As more is understood about the importance of nanoparticles in biological and environmental systems, improved tools are needed for their characterisation and study. A particular challenge is the study of small nanoparticles in fluids, for which rapid Brownian motion means that without some form of immobilisation, individual particles can only be observed for a few milliseconds. Optical tweezing is a gentle form of immobilisation but can only trap particles down to about 50 nm in size.
This project seeks to use electrokinetic trapping techniques to immobilise individual nanoparticles below 50 nm in size so that they can be characterised for extended time periods. Nanoparticles will be detected via their dielectric polarisability, using optical microcavities or equivalent techniques, and their motion will be corrected using real-time feedback to electrodes to create an anti-Brownian electrokinetic (ABEL) trap.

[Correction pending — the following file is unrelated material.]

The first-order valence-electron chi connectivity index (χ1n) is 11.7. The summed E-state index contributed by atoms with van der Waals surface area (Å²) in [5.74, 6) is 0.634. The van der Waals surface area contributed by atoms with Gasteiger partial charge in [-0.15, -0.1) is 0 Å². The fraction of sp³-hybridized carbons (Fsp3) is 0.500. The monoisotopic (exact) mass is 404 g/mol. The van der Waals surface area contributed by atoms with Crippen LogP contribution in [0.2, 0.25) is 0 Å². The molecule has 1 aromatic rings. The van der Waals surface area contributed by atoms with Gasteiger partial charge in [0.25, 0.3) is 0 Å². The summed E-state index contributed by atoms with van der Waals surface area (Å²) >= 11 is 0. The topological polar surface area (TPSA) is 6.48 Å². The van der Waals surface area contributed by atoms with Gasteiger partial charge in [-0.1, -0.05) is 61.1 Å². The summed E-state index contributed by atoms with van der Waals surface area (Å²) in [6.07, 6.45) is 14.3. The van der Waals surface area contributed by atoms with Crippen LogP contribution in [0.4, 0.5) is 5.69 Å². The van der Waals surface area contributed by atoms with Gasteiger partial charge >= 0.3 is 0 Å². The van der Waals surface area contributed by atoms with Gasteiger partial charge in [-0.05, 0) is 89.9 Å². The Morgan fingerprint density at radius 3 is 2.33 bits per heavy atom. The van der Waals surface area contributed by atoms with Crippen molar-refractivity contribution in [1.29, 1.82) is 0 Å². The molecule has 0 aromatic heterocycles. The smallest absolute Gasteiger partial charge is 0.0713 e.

The project will involve hands-on instrument development including device fabrication. It will be carried out in close communication with Oxford HighQ Ltd, a new spin-out from the group which is developing commercial instrumentation for nanoparticle analysis.